I have to admit that I haven’t been the biggest fan of canned fish. I may have a tuna sandwich every one in a while, but I can’t say that anchovies or sardines make regular appearances on my shopping list. But lately I’ve learned just how much I’ve been missing by ignoring these nutritional powerhouses. Sardines in particular are a great source of lean protein, calcium, iron, vitamin D, and B12. They’re also high in omega-3 fatty acids, essential fats that help keep inflammation under control and may contribute health benefits for a variety of organ systems. In fact, the USDA’s 2010 Dietary Guidelines for Americans – which recommends that we eat more fish – specifically calls out sardines as a great seafood choice for their high levels of omega-3s and their low levels of methyl mercury, a marine contaminant.

In addition to being incredibly nutritious, sardines – specifically those caught in the Pacific – are also a sustainable choice for the environment.  They are, according to the National Oceanic and Atmospheric Administration’s Fish Watch, a good choice due to their large population and sustainable fishing methods with little impact to their habitat and low bycatch.

Most importantly, sardines can be prepared in myriad delicious ways. Now that I know what a wonderfully nutritious and sustainable option sardines are, you can be sure they’ll be a common sight in my shopping cart!

Before we learn about all the delicious ways you can prepare sardines, let’s find out a bit more about these fish. Did you know?

  • Canned sardines are an easy source of protein because they are shelf-stable, easy to open, and ready to eat directly out of the package – this makes them great for bag lunches, picnics, and camping trips.
  • It’s believed that sardine canning originated in France’s Brittany region. Here in the US, Cannery Row in Monterrey, CA – once made famous by John Steinbeck as a setting for two of his novels and now a bustling tourist destination – is so-called due to the presence of several now-closed sardine canneries.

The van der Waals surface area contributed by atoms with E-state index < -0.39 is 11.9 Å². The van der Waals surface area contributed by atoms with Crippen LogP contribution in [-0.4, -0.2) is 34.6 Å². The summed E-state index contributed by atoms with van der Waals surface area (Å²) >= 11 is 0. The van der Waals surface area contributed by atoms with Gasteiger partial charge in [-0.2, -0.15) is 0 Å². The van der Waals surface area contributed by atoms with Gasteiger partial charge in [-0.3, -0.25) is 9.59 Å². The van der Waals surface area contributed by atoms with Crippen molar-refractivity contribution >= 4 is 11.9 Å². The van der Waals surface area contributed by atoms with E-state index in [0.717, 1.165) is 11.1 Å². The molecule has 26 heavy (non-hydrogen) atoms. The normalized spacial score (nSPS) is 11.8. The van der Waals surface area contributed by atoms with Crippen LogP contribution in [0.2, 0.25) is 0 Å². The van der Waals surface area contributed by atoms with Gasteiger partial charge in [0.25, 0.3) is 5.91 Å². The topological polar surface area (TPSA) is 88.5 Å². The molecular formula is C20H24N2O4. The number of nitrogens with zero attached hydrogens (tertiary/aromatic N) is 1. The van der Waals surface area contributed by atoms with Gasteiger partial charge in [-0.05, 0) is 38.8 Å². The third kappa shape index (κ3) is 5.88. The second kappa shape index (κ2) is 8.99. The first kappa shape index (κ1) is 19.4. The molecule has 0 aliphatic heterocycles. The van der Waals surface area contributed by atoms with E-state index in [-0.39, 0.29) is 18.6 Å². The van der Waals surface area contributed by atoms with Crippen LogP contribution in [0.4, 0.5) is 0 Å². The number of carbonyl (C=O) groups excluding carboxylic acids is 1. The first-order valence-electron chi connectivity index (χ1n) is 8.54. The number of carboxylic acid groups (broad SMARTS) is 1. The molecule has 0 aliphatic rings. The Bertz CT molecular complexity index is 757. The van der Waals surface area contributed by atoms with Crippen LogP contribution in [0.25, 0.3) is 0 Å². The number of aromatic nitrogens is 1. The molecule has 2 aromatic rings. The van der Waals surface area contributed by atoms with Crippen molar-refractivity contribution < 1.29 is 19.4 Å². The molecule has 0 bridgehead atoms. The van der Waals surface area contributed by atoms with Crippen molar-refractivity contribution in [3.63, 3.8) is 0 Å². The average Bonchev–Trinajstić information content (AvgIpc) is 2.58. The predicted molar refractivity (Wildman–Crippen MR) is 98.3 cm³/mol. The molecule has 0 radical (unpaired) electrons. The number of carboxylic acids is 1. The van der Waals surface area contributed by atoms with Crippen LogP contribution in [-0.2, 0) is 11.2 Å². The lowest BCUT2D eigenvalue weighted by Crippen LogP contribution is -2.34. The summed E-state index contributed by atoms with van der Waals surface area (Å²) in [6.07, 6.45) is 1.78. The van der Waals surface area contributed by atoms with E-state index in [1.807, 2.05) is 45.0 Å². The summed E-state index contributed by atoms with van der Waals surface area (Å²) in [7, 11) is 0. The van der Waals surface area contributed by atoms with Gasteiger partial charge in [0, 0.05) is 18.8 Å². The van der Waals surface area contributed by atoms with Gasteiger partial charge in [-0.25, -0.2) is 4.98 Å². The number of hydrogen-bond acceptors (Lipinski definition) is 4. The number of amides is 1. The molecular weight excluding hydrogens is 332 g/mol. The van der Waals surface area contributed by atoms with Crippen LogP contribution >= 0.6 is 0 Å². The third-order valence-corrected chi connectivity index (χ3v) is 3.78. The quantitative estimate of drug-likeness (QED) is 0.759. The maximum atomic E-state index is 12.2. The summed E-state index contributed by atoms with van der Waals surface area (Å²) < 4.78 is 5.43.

• Sardines are actually several genera of small fish found all over the globe that can grow up to 40cm in length and over 1lb in weight.
  • These fish may also be called pilchards in other countries. In some cases, the name of the fish may denote either the size or relative age of the fish, with sardine signifying a younger or smaller fish and pilchard indicating an older or larger fish.
  • The name sardine comes from the Italian island of Sardinia in the Mediterranean, where the fish were historically abundant.
  • While you may be most familiar with sardines packed in oil, they may also be packed in tomato sauce, spicy or chili sauce, or a mustard-based sauce.
  • There are a variety of culinary uses for canned or fresh sardines from cuisines around the globe, including pilchards baked into a stargazy pie from Cornwall in the UK, deep or pan-fried fresh sardines common in India’s Kerala region, grilled or steamed fresh sardines served with raki (an alcoholic beverage) in Turkey, or the national dish of Sicily, pasta con le sarde  (pasta with sardines, fennel seeds, saffron, raisins, garlic, olive oil, white wine, crushed tomatoes, and breadcrumbs).

And without further adieu here are Oldways ideas for 12 Great Ways to use Sardines!

12ways Sardines%281%29.jpg


Great information, thanks
Susie Stevens
Thanks for the information my mom has recently been diagnosed with Alzheimer's and I have been searching for information regarding this matter and I have found this to help me most of all my research again thank you so much.
Cherie U.
Just watched Anthony Bourdain's show last night about Brittany, France and his input about sardines and the appreciation of it as a snack or meal. Brilliant. Thank You for your input. Much Appreciated.

Add a Comment